Alright, we admit it, the topic of the EU’s accession to the European Convention on Human Rights is indeed intriguing us quite a bit here at the blog, as some of our recent contributions (see here and here) demonstrate. But like probably many, if not most of our readers, as EU lawyers we are drawn like moths toward lights by such an important constitutional development; there is simply no helping. I am thus again giving in to the temptation and will briefly discuss a recent book, Paul Gragl’s The Accession of the European Union to the European Convention on Human Rights (Hart Publishing 2013) which treats this phenomenon in detail. For the purpose of this POMFR, I will start by briefly outlining the structure followed by the book, to continue then with a number of points I would like to comment on.
Gragl starts with a useful reflection on the need for a whole book on this subject, which leads him to set out his research question: Can accession and the system of human rights protection under the Convention be effectively reconciled with the autonomy of EU law, and if so, how? (p. 8). The second part of the book (chapters 3-6) examines mainly the ‘status quo’, including the seminal case law on the autonomy of the EU legal order and what we could perhaps term the EU human rights acquis. Chapter 3 provides a review of the relevant literature and explores in more depth the notion of legal autonomy as enshrined in the Treaties and in the case law of the Court. Chapter 4 turns to the impact of the somewhat ‘isolationist’ approach found in the Court’s case law on international law; it does so by scrutinizing the relationship of the CJEU with a number of other international courts and tribunals, recalling for this purpose in particular the MOX plant controversy and the legal controversy surrounding the creation of the European Economic Area and the EFTA Court. Chapter 5 analyses the Court’s relationship with the European Court of Human Rights as a ‘special case’, which includes a broad discussion of the development of human rights standards in EU law and the impact of the EU Charter of Fundamental Rights. The second part as a whole may not necessarily be particularly new to some readers, but Gragl’s accessible style makes it an enjoyable read and provides newcomers or those who need to refresh their memories with some helpful warm-up exercises for what is to follow. What I find particularly useful here is the concise summary provided in Chapter 6. The term of legal autonomy comprises thus for Gragl four ‘imperatives’ that the Court has developed, with the consequence of some serious constraints imposed by the CJEU under its vigilant protection of legal autonomy on Member States choice and utilization of other international courts and tribunals and on the jurisdiction of such courts and tribunals (p. 84).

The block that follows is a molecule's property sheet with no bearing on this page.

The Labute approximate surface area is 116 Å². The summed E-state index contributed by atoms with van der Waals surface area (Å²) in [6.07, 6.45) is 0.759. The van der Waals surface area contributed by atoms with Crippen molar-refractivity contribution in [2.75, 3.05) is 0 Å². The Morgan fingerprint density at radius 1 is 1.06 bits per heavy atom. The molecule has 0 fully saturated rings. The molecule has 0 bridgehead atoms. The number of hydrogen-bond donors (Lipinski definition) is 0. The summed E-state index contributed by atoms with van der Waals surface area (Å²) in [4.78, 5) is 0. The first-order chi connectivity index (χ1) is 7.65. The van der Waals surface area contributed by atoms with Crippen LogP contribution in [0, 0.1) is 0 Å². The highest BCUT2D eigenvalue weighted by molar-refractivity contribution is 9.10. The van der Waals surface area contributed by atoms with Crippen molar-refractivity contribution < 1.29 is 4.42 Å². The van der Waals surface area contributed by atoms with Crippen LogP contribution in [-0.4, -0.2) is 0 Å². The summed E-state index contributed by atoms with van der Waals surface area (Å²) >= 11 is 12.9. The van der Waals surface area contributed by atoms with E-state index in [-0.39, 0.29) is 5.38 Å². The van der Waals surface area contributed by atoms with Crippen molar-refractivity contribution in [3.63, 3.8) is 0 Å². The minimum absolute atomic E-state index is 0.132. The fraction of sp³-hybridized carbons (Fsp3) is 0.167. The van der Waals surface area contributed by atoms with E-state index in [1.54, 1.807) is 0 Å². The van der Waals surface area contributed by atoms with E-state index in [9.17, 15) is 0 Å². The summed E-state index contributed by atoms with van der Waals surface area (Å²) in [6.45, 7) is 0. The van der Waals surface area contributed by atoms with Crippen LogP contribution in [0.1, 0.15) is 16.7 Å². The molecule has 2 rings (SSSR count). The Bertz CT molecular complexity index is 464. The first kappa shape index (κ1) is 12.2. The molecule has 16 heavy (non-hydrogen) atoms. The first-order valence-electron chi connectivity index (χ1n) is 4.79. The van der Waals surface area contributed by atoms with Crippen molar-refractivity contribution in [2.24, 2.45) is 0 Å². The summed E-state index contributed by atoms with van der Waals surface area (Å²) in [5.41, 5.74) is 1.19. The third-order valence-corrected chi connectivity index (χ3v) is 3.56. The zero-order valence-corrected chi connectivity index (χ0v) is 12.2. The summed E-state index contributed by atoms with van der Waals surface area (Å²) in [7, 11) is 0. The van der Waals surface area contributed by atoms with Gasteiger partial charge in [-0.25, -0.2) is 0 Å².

The third part aims to provide elements to answer the research question, focusing thus in each chapter on a particular topic. Chapter 7 assesses what rank the EU accession agreement would need to have within the EU legal order in order to safeguard the autonomy of EU law. Concluding that it possesses a ‘mezzanine’ rank, Gragl then proceeds to some thought experiments on potential norm conflicts to show that legal autonomy can be preserved. I must admit that I am a bit more in two minds here about his rather positive assessment (pp. 104-105) of the role of Article 51 (1) of the Charter, as in particular after the Åkerberg Fransson case we still have to see to what extent there will remain effectively two clearly separate spheres of Member State and EU fundamental rights protection. Chapter 8 examines whether the fact that the EU is subject to review by the European Court of Human Rights is compatible with the concept of autonomy of EU law. This also includes a commendably comprehensive discussion of the suggestion that primary EU law be excluded from the scope of review by the Strasbourg Court. Chapter 9 focuses on applications by individuals who want to challenge a certain legal act; for this purpose, it discusses at length the co-respondent mechanism (note here the highly useful chart on p. 171!). Chapter 10 examines inter-party cases after accession; from an internal perspective, there may be potential for future clashes of jurisdiction between the CJEU and the European Court of Human Rights, since both claim exclusive jurisdiction for disputes among their Member States. From an external perspective, the question arises whether the EU itself could become a human rights litigator among Convention members, e.g. in its relations towards candidate countries who have to comply with the well-known Copenhagen Criteria. Chapter 11 eventually explores the exhaustion of domestic remedies rule, in particular the intricate problem of cases where the CJEU had no prior opportunity to weigh in on alleged violations of the Convention by EU law. Finally, part four answers the research question, concluding that the autonomy of EU law can indeed be reconciled with accession of the EU to the Convention.